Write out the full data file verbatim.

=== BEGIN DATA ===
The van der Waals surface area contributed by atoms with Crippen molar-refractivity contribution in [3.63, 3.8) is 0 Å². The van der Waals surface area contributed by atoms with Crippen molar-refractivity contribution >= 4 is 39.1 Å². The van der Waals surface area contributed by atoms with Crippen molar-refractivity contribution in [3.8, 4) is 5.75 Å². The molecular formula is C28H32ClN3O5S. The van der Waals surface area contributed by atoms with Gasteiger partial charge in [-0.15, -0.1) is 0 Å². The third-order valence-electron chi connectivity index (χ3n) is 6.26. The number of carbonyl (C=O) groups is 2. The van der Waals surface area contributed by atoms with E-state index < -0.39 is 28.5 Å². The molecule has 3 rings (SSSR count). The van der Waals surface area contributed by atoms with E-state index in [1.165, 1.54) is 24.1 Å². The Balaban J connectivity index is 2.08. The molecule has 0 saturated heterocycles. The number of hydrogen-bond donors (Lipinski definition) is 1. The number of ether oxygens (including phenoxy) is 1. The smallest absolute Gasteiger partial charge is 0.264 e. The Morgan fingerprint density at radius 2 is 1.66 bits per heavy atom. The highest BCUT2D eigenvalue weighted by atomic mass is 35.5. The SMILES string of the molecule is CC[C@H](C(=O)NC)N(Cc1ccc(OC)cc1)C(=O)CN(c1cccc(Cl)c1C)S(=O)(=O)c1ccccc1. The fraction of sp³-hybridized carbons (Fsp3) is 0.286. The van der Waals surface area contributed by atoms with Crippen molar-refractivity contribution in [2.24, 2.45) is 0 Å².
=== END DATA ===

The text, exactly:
The van der Waals surface area contributed by atoms with Crippen molar-refractivity contribution in [3.63, 3.8) is 0 Å². The van der Waals surface area contributed by atoms with Crippen molar-refractivity contribution >= 4 is 39.1 Å². The van der Waals surface area contributed by atoms with Crippen molar-refractivity contribution in [3.8, 4) is 5.75 Å². The molecular formula is C28H32ClN3O5S. The van der Waals surface area contributed by atoms with Gasteiger partial charge in [-0.15, -0.1) is 0 Å². The third-order valence-electron chi connectivity index (χ3n) is 6.26. The number of carbonyl (C=O) groups is 2. The van der Waals surface area contributed by atoms with E-state index < -0.39 is 28.5 Å². The molecule has 3 rings (SSSR count). The van der Waals surface area contributed by atoms with E-state index in [1.165, 1.54) is 24.1 Å². The Balaban J connectivity index is 2.08. The molecule has 0 saturated heterocycles. The number of hydrogen-bond donors (Lipinski definition) is 1. The number of ether oxygens (including phenoxy) is 1. The smallest absolute Gasteiger partial charge is 0.264 e. The Morgan fingerprint density at radius 2 is 1.66 bits per heavy atom. The highest BCUT2D eigenvalue weighted by atomic mass is 35.5. The SMILES string of the molecule is CC[C@H](C(=O)NC)N(Cc1ccc(OC)cc1)C(=O)CN(c1cccc(Cl)c1C)S(=O)(=O)c1ccccc1. The fraction of sp³-hybridized carbons (Fsp3) is 0.286. The van der Waals surface area contributed by atoms with Crippen molar-refractivity contribution in [2.24, 2.45) is 0 Å².